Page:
The lime kiln, keyhole-shaped quarry and spoil heaps can still be seen at Bishopswood Meadows to this day – evidence of the extensive lime-burning industry that grew up in the Bishopswood area in the mid 19th century. There was a huge demand for lime at the time. Farmers used lime to reduce the acidity of the Blackdown Hills’ soil. Lime was also an essential resource for the local building industry, used to make mortar, putty, and whitewash. The spoil from the lime kilns has certainly left its mark on today’s landscape.

Type of habitat:
Unimproved lime-rich grassland on clay

Look out for:
Butterflies: marbled-white, small and large skipper, gatekeeper, silver-washed fritillary. Good site for green woodpeckers.
Plants: common-spotted and early-purple orchid, wild carrot, black knapweed, yellow rattle, common milkwort, common centaury, agrimony, cowslip, quaking grass.

Designation:

Somerset Wildlife Trust nature reserve.
Area of Outstanding Natural Beauty

Managed/owned by:
Somerset Wildlife Trust

Best time to visit:
May to September

Location:
Grid reference: ST252131
Nearest postcode: TA20 3HA

Parking/access:
Park in Bishopswood village and walk down past village hall. Lane off road at ST 252 129, 400 metres from Bishopswood village.

Blackdown and Sampford Commons

Blackdown and Sampford Commons cover a large area (155 hectares) in the north west of the Blackdown Hills AONB. They contain a range of habitats including a large area of dry heath, carr woodland, springline mire and marshy grassland. The area is particularly stunning in the late summer when the heather is in bloom. The […]

Blackdown and Sampford Commons cover a large area (155 hectares) in the north west of the Blackdown Hills AONB. They contain a range of habitats including a large area of dry heath, carr woodland, springline mire and marshy grassland. The area is particularly stunning in the late summer when the heather is in bloom.

The heath supports a wide variety of butterfly species and spiders and is regionally important for birds which favour heathland habitats.

The site also contains Butterfly Conservation’s Little Breach reserve – two small meadows between the heathland common and adjoining forestry, noted for butterflies and moths.

There are spectacular views from the heath, a feature which no doubt influenced the siting of Culmstock Beacon, high on the southwest point of Blackdown Common. Culmstock Beacon is one of a chain of Elizabethan beacons used for lighting fires to warn of advancing enemies.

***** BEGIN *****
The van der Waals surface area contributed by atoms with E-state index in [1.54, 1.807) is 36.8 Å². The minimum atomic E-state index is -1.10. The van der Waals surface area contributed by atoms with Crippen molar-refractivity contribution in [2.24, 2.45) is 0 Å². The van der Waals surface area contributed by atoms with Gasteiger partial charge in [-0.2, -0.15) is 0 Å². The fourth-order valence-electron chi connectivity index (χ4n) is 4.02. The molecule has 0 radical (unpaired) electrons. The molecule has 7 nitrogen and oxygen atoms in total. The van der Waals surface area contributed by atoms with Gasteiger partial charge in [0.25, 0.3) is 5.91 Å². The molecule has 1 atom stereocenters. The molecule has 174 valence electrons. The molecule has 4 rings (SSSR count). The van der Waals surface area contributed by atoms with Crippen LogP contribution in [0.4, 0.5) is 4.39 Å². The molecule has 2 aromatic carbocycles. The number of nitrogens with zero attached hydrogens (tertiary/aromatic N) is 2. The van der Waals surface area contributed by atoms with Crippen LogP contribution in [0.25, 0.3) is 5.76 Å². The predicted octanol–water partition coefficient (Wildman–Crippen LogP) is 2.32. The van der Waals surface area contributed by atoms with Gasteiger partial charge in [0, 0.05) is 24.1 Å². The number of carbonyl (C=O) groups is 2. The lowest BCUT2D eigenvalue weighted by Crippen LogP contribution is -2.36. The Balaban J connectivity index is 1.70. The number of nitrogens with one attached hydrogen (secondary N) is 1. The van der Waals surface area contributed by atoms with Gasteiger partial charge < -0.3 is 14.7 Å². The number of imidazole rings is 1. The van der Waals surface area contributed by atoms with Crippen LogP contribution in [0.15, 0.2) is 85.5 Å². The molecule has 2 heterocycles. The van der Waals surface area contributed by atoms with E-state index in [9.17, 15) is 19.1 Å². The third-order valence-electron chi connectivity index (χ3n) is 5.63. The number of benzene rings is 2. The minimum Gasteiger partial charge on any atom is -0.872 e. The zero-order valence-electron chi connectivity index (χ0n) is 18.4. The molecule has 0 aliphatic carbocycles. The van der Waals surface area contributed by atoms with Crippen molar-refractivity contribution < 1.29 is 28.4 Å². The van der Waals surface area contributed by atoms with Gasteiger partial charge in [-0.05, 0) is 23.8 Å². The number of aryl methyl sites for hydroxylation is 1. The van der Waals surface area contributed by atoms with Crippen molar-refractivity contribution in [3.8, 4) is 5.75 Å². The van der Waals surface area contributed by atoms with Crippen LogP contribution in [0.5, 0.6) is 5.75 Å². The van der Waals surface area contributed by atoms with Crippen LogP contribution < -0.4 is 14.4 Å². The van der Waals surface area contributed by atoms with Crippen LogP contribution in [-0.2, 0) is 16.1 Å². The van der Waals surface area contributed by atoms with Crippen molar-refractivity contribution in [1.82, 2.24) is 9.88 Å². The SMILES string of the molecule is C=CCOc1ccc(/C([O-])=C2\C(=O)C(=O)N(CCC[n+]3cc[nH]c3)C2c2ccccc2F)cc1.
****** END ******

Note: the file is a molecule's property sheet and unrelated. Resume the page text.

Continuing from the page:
Type of habitat:
Lowland heath and springline mire.

Look out for:
Heather in bloom, including bell heather, ling heather, cross-leaved heath; western gorse, heath spotted-orchid, heath milkwort, round-leaved sundew, bilberry, devil’s-bit scabious, cotton-grass.
There is also a large population of common lizards in Blackdown and Sampford Commons.

Designation:
Site of Special Scientific Interest (SSSI)
Includes a Butterfly Conservation reserve
Area of Outstanding Natural Beauty

Managed/owned by:
Part parish, majority private ownership.

Best time to visit:
Late summer when the heather is in bloom.

Location:
Grid reference: ST115162
Nearest postcode: TA21 9QX

Parking/access:
Open access. The two commons cover a large area. There are some large gravel tracks but other paths can be steep, uneven and muddy. No parking at the site itself. On-road parking north of the commons at ST126166 or south of the commons at ST108153.

Brimley Hill Mire

Brimley Hill Mire is a small but exceptionally rich springline mire and a Somerset Wildlife Trust nature reserve. The site represents an excellent example of springline mire, a habitat special to the Blackdown Hills. A springline mire is where permeable greensand and impermeable clay sub-soils meet, creating springs and quaking bogs – the perfect habitat […]

Brimley Hill Mire is a small but exceptionally rich springline mire and a Somerset Wildlife Trust nature reserve.

The site represents an excellent example of springline mire, a habitat special to the Blackdown Hills. A springline mire is where permeable greensand and impermeable clay sub-soils meet, creating springs and quaking bogs – the perfect habitat for bog-loving plants and animals.

A variety of species can be found at Brimley Hill Mire, some of which are nationally rare.